I packed up camp this morning and drove to Hetch Hetchy before heading to Martinez. It was a long road to that passed a few campsites and resorts along the way. Much longer to get there than I thought. Somewhere near the dam I realized I didn't have the map showing the valley view hike a ranger recommended. I saw a ranger station symbol near a backpacking parking lot and pulled over. Then things got weird. I walked up to the ranger station and the ranger walked out and asked if I needed something. I asked for a map and he said meet me at my car. Strange...why not in the ranger station right there? THEN, as I was walking out of the ranger station parking area, three SUV/truck cars pulled up and several men with ear radio things came quickly out of the cars. One man went into the station. They all seems to be switching cars and getting out and i just kept walking to the ranger's car. There was another SUV parked outside the parking lot. I asked the two men (both with ear radios) what was going on and they assured me everything was fine. I got a map from the ranger's car after he met me there, and went back to my car. I read the map and realized the hike I wanted to do started back at the entrance station. I decided to drive back and just head out. It was already mid afternoon and the national park secret service caravan weirded me out. I followed their seven car caravan out of the park and drove on to Martinez (in 108 degree heat - yikes!)
I was not too sad about skipping Hetch Hetchy for painting. Bierstadt painted here before the dam was built and the valley looked completely different. John Muir was adamantly against the construction of Hetch-Hetchy dam. He wrote an empassioned essay called "Hetch Hetchy Valley" in defense of its continued preservation. (Tyler - you NEED to read this essay!!!) He describes the valley as "a wonderfully exact counterpart of the Merced Yosemite, not only in its sublime rocks and waterfalls but in the gardens, groves, and meadows of its flowery park-like floor." He talks about the waterfalls, the tall mountain rocks, and paints a compelling picture of "Hetch Hetchy on a sunny day in June, standing waist deep in grass and flowers, while great pines sway dreamily with scarcely perceptible motion." What a dream. Later he describes a waterfall as "air, water, and sunlight woven into stuff that spirits might wear." Muir is truly an artist with his words, and like I've said before, personifies nature in a way for us to connect with the landscape in an even more meaningful way. The dam, to him, was a "grossly destructive commercial scheme" in "one of the greatest of all our natural resources for the uplifting joy and peace and health of the people." And then, possibly one of the best Muir quotes, is tucked in a paragraph of this essay:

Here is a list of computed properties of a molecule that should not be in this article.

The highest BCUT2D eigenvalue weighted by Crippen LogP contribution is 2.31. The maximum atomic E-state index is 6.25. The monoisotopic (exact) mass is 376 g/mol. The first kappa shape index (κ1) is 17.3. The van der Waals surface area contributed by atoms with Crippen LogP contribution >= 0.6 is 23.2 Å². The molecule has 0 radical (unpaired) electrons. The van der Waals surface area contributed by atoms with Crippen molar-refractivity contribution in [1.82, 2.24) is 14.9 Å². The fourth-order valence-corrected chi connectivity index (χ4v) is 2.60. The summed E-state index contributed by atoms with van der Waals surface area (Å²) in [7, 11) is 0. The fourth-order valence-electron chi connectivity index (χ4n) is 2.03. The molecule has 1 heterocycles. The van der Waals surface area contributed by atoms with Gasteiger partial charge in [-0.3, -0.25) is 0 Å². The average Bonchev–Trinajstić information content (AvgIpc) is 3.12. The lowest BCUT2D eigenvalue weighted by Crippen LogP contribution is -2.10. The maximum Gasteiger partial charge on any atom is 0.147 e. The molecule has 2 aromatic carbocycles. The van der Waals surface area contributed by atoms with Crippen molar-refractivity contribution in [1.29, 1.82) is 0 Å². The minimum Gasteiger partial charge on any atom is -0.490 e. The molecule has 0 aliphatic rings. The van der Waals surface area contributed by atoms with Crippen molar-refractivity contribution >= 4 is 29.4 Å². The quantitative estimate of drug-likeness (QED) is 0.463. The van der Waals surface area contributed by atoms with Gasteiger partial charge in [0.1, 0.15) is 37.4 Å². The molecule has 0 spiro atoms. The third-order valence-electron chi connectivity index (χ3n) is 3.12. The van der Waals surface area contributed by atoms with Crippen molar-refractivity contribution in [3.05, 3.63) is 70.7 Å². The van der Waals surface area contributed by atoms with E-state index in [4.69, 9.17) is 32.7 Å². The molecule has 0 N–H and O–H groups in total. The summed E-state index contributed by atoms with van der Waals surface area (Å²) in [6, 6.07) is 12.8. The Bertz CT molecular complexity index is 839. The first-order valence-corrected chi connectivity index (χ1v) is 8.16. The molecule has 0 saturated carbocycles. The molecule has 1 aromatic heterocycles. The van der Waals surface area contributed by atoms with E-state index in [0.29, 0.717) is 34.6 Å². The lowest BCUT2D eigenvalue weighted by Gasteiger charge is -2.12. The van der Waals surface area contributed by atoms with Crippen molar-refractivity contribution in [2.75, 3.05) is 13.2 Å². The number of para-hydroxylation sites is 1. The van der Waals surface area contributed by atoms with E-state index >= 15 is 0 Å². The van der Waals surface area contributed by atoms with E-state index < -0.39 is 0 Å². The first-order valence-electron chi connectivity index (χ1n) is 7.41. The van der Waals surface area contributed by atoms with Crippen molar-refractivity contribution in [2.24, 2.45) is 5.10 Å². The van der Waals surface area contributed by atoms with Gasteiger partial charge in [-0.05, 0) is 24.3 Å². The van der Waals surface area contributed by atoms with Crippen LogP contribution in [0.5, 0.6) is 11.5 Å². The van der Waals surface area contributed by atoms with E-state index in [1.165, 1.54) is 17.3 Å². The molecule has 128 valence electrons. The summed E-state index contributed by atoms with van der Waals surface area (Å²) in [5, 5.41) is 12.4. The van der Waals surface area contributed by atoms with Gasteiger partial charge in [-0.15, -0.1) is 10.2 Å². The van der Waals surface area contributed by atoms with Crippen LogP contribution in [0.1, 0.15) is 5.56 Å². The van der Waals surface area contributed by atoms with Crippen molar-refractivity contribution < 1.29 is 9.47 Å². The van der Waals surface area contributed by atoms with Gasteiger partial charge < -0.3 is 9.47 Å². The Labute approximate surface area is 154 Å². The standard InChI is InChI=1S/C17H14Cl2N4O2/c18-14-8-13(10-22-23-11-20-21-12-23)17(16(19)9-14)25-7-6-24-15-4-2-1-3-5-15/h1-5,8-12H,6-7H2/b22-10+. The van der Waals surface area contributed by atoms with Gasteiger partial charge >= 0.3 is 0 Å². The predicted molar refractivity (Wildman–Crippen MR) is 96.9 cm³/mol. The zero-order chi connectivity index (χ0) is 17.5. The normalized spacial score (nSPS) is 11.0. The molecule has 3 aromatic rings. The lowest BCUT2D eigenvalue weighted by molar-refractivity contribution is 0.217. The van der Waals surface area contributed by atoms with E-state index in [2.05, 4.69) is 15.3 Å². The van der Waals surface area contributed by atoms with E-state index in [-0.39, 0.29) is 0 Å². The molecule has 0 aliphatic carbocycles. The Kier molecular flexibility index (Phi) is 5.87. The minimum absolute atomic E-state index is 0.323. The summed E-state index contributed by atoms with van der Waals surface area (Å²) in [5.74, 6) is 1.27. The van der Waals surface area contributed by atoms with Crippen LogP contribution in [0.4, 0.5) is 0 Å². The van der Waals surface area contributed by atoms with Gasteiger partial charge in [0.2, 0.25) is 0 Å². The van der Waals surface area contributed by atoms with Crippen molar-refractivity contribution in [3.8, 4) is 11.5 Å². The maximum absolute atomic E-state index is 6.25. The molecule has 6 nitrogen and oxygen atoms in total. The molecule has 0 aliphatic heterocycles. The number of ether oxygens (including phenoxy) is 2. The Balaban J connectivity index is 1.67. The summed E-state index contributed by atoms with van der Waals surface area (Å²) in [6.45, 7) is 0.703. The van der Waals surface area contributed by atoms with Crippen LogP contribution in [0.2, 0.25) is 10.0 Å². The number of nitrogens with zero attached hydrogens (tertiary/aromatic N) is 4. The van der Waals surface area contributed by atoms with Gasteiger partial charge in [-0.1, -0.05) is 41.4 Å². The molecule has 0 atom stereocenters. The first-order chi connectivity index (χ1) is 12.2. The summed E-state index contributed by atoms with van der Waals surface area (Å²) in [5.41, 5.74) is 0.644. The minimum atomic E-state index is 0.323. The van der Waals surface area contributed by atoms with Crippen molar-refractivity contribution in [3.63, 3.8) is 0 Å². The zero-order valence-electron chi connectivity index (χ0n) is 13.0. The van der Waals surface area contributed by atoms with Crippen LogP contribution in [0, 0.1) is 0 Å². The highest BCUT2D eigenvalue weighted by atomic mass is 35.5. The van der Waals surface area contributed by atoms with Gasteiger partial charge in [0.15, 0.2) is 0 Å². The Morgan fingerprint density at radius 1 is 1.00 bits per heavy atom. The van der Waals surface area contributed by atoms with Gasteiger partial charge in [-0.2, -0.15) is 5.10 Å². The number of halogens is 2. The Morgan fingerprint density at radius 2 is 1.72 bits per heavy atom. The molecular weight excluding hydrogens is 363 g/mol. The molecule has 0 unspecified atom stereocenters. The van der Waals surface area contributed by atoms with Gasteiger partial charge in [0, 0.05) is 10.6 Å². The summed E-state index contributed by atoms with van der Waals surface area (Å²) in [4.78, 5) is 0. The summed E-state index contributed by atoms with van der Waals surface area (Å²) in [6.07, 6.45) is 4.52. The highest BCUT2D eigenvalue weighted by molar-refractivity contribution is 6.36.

Everybody needs beauty as well as bread, places in play in and pray in, where Nature may heal and cheer and give strength to body and soul alike. This natural beauty-hunger is made manifest...in our magnificent National parks...Nature's sublime wonderlands, the admiration and joy of the world.
This idea of nature, of valuing and protecting it for its aesthetic beauty and incalculable benefits, is in line with the Hudson River School attitude towards nature. These artists furthered the perception of the American landscape as intrinsically beautiful. Muir ends his essay saying we might was well "dam for water-tanks the people's cathedrals and churches, for no holier temple has ever been consecrated by the heart of man."
So, a painting of Hetch Hetchy could have been a neat comparison between how the valley looked then and today...but it wasn't meant to be. This non-painting is for you, John Muir!
|Forgot to post this picture yesterday of this squirrel, legs splayed, enjoying a snack on the sidewalk.|
|Hetch-Hetchy Valley by Bierstadt|
|Hetch-Hetchy Valley by Bierstadt|